Adelaide Festival 2017 Theatre Review: The Backstories

Screen Shot 2017-03-09 at 11.56.51 pmAn old photo of Cheong Liew

What: The Backstories

Where: Space Theatre, Adelaide Festival Centre

When: Until 12th March

How Much: Adult $49, Friends $42, Concession $39, Under 30 $25

The Backstories showcases a series of Adelaide residents of Asian descent, with figures such as fashion designer Razak Mohammed and soccer star Moya Dodd. However, the sitting I attended told the life of Cheong Liew. In case that name alone doesn’t make you start salivating, Cheong is a pioneer of Australian cooking and has been recognised as one of the top chefs across the globe. But his story didn’t start this way, and The Backstories allows the audience a glimpse into Cheong’s past.

Born in Kuala Lumpur to a Chinese Malaysian family, Cheong grew up in a vegetable shop in the city. Often surrounded by some 60 members of his family, his time was spent between the shop, school, and the family’s poultry farm just out of KL. It wasn’t until the May 1969 riots that his family was torn apart, and they spread across the globe, from London to Hong Kong and to Ballarat, where Cheong found himself. 

Cheong finished high school in Australia and tried his hand at engineering and accounting before his brother, Khai, moved to Adelaide. Cheong quickly joined him here, and he soon started working at a pub in the south of the city, making sandwiches during the morning shift. One thing led to another and he never looked back. Cheong moved from restaurant to restaurant until one day he bought his own. It wasn’t long until he became the Consultant Chef at the Grange Restaurant in the Hilton and was named one of the chefs to watch by New York Magazine.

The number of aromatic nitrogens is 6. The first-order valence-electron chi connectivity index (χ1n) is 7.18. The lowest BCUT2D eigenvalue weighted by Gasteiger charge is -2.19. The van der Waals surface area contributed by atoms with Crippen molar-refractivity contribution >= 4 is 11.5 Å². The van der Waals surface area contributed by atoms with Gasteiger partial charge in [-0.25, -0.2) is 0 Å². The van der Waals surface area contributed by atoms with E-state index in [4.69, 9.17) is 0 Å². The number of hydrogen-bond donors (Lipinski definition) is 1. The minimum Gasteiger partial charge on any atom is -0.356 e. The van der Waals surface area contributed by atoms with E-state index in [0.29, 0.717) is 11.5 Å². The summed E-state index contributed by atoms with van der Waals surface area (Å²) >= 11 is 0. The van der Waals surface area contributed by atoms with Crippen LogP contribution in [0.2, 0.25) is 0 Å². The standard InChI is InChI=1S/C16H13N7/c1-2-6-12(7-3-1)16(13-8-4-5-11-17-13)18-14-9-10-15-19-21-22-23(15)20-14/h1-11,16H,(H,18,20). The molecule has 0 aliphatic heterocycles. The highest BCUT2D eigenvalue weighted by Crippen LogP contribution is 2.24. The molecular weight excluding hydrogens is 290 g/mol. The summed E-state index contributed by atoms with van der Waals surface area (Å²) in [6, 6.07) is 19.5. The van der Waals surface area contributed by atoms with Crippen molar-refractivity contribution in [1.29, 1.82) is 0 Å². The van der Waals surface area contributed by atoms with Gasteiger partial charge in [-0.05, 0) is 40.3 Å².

Cheong was joined on stage by a pianist and the music accented the story. The family photos projected behind him bring familiarity to the story, and I even spot someone I know. As Cheong speaks, he prepares food. He chops up a cucumber, throws some meat into a wok, and rolls a Peking duck parcel. I audibly groan as the family photos on the projector turn to food and I start craving laksa. Take it from me: eat dinner before you come.

Cheong’s life story is fascinating and funny. The Backstories reignites my fondness for family stories and oral histories. I leave the theatre feeling like I know Cheong pretty well. He has come across genuine, like an uncle figure. And best of all, there’s a Peking tofu parcel for every member of the audience as they leave.

4 out of 5 stars

Natalie Carfora

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